The end game is still miles away in Syria, but can the country ever be united again, regardless of what key negotiators do?
Syrian President Bashar al-Assad will not be able to control more than a sliver of the country, but uniting the various factions in some kind of rainbow coalition may be a pipe dream, despite efforts of those meeting in Vienna for a political solution.
A breakup of Syria is not what its neighbors have in mind. Taken aback at the question, Jordan's UN ambassador, Dina Kawar, said: "It is very important that it remain as a whole. Very important."
After more than four years of civil war, Assad has a corridor along the Mediterranean while rival rebel groups control the interiors and Kurds are in the northeast. And then there is the Islamic State or ISIS or ISIL or Daesh, trying to expand westwards from Iraq.
And the local affiliate of Al Qaeda, the Nusra Front, and other insurgent groups -- mostly Islamist, some relatively secular -- are staking out territory in the northwest and the south.
The United States has bombed ISIS territory hundreds of times. Russia said it did so on its third day of bombing after hitting Syria's enemies and killing civilians and striking some hospitals in Aleppo, Physicians for Human Rights, reported. Now that ISIS is accused of placing a bomb on a Russian airliner over the Sinai, Moscow is bombing the so-called Caliphate in earnest. And France, after the horrific shootings in Paris, is also bombing ISIS regularly.
An ancient land going back thousands of year, the territory of Greater Syria in the final period of Ottoman rule included modern Syria, Lebanon, Israel, Jordan, Palestinian Authority, Gaza Strip and parts of Turkey and Iraq.
After Turkey's defeat in World War I, Syria's borders were drawn by European colonial powers. In July 1922, France established a loose federation between three of the states: Damascus, Aleppo, and the Alawite under the name of the Syrian Federation (Fédération syrienne). In 1924, the states of Aleppo and Damascus were united into today's Syria.
Western and Sunni nations oppose Assad's rule although they are willing to see him stay in office until a proper transition phase is agreed on. Russia wants to preserve its access to Mediterranean ports and prevent Sunnis from executing Assad, who also gets military and financial support from Iran.
Sunni rebels are backed by Gulf nations in the country's nearly five-year old country's devastating civil war, which has claimed some 250,000 lives since 2011. Saudi Arabia, busy bombing Houthis in Yemen, supports fundamentalist Sunni rebels with funds and has not joined the bombing raids. US Secretary of State John Kerry said that Assad was buying oil from ISIS and not attacking it.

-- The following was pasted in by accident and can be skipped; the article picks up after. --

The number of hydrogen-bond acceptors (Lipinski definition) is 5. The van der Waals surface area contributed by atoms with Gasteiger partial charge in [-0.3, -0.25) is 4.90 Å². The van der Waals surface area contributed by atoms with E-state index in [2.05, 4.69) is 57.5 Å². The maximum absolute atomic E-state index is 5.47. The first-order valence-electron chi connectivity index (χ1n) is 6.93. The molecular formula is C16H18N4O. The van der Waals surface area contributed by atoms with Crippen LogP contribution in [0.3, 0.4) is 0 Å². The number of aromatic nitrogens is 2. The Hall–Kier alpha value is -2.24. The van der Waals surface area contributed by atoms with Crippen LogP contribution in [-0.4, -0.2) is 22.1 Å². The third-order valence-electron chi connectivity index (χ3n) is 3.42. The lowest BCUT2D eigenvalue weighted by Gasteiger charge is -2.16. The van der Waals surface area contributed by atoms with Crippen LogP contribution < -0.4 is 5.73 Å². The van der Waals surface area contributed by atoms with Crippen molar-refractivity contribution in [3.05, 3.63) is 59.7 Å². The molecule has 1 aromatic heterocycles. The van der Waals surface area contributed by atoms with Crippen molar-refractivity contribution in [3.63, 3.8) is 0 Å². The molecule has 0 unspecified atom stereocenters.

Last Saturday, 17 nations adopted a timeline aimed at drafting a constitution and electing a new government by 2017. The United Nations is to set up a meeting between the Damascus government and opposition factions by January 1. A ceasefire is to be in place within six months, which the United Nations is to monitor.
Named as a terrorist group, in addition to ISIS, is the Al Nusra Front, affiliated with al-Qaeda. Jordan is managing a terror list.
The Vienna group, on paper anyway, moved quickly, in light of the horrific attacks in Paris that ISIS took credit for. Some 129 people died with another 350 injured and hospitalized. The bombed Russian airliner in the Sinai took 224 lives. And in Lebanon, 43 people died in bombing by ISIS, a day before the November 13 Paris attacks.
Meanwhile, life is not improving for the Syrian people. Some 2.6 million Syrian children have been deprived of their right to education, New Zealand Ambassador Gerard van Bohemen told the UN Security Council.
"New Zealand is encouraged to see momentum building towards finding a political solution. It is shameful that it has taken nearly five years; well over a quarter of a million people dead, and 4.2 million people -- almost the equivalent of New Zealand's population -- fleeing Syria, to get to where we are."
Germany expects one million refugees (while U.S. governors, mainly Republicans, put on their nativist hats and fretted over a handful, among the 10,000 vetted migrants that may take a year to arrive)
The Arab world has been polarized for years amid ratcheting tensions between Iran and the Gulf powers, fueling the Sunni-Shiite divide and inflaming existing conflicts.
But no one at the Vienna talks even thinks about splitting the country. Still some experts think it may happen.
Robert S. Ford of the Middle East Institute and a former US ambassador to Algeria and to Syria sees a possible division.
"The Assad government is weakening, but it isn't going to disappear, and there is sharp competition between the armed factions, with none strong enough to vanquish the others. It has long been thus.
"The end result is very likely going to be an emerging partition of the country through which different factions and alliances divide control of Syria," he wrote.